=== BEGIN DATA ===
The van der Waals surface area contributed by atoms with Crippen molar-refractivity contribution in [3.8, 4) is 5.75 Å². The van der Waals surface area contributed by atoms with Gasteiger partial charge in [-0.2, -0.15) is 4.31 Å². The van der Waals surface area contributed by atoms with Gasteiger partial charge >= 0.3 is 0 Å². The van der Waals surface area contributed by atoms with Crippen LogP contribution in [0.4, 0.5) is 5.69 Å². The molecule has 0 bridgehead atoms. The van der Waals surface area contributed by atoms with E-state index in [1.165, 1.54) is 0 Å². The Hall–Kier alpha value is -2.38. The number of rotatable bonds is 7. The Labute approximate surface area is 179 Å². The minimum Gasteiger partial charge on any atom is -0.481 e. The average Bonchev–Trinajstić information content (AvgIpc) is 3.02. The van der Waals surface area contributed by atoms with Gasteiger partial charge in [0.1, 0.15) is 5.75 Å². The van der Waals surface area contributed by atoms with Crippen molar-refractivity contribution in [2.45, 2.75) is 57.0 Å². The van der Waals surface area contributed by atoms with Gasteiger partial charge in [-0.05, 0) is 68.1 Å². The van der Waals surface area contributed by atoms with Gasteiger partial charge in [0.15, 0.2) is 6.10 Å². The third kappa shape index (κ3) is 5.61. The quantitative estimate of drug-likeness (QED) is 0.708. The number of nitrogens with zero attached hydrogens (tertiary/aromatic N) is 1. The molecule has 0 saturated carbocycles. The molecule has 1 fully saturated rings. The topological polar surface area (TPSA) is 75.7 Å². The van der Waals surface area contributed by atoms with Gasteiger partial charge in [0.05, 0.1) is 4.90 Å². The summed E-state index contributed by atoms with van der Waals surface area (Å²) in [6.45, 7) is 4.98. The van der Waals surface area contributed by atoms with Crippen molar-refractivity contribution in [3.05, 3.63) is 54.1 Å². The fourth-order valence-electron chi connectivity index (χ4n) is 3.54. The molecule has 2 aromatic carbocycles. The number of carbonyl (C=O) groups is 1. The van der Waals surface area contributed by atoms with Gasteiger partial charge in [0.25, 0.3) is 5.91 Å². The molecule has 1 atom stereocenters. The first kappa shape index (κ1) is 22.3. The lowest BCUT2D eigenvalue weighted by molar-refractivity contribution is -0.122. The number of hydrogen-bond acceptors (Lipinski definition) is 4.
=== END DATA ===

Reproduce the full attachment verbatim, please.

The van der Waals surface area contributed by atoms with Crippen molar-refractivity contribution in [3.8, 4) is 5.75 Å². The van der Waals surface area contributed by atoms with Gasteiger partial charge in [-0.2, -0.15) is 4.31 Å². The van der Waals surface area contributed by atoms with Gasteiger partial charge >= 0.3 is 0 Å². The van der Waals surface area contributed by atoms with Crippen LogP contribution in [0.4, 0.5) is 5.69 Å². The molecule has 0 bridgehead atoms. The van der Waals surface area contributed by atoms with E-state index in [1.165, 1.54) is 0 Å². The Hall–Kier alpha value is -2.38. The number of rotatable bonds is 7. The Labute approximate surface area is 179 Å². The minimum Gasteiger partial charge on any atom is -0.481 e. The average Bonchev–Trinajstić information content (AvgIpc) is 3.02. The van der Waals surface area contributed by atoms with Gasteiger partial charge in [0.1, 0.15) is 5.75 Å². The van der Waals surface area contributed by atoms with Crippen molar-refractivity contribution in [2.45, 2.75) is 57.0 Å². The van der Waals surface area contributed by atoms with Gasteiger partial charge in [-0.05, 0) is 68.1 Å². The van der Waals surface area contributed by atoms with Gasteiger partial charge in [0.15, 0.2) is 6.10 Å². The third kappa shape index (κ3) is 5.61. The quantitative estimate of drug-likeness (QED) is 0.708. The number of nitrogens with zero attached hydrogens (tertiary/aromatic N) is 1. The molecule has 0 saturated carbocycles. The molecule has 1 fully saturated rings. The topological polar surface area (TPSA) is 75.7 Å². The van der Waals surface area contributed by atoms with Gasteiger partial charge in [0.05, 0.1) is 4.90 Å². The summed E-state index contributed by atoms with van der Waals surface area (Å²) in [6.45, 7) is 4.98. The van der Waals surface area contributed by atoms with Crippen molar-refractivity contribution in [3.05, 3.63) is 54.1 Å². The fourth-order valence-electron chi connectivity index (χ4n) is 3.54. The molecule has 2 aromatic carbocycles. The number of carbonyl (C=O) groups is 1. The van der Waals surface area contributed by atoms with Gasteiger partial charge in [0.25, 0.3) is 5.91 Å². The molecule has 1 atom stereocenters. The first kappa shape index (κ1) is 22.3. The lowest BCUT2D eigenvalue weighted by molar-refractivity contribution is -0.122. The number of hydrogen-bond acceptors (Lipinski definition) is 4.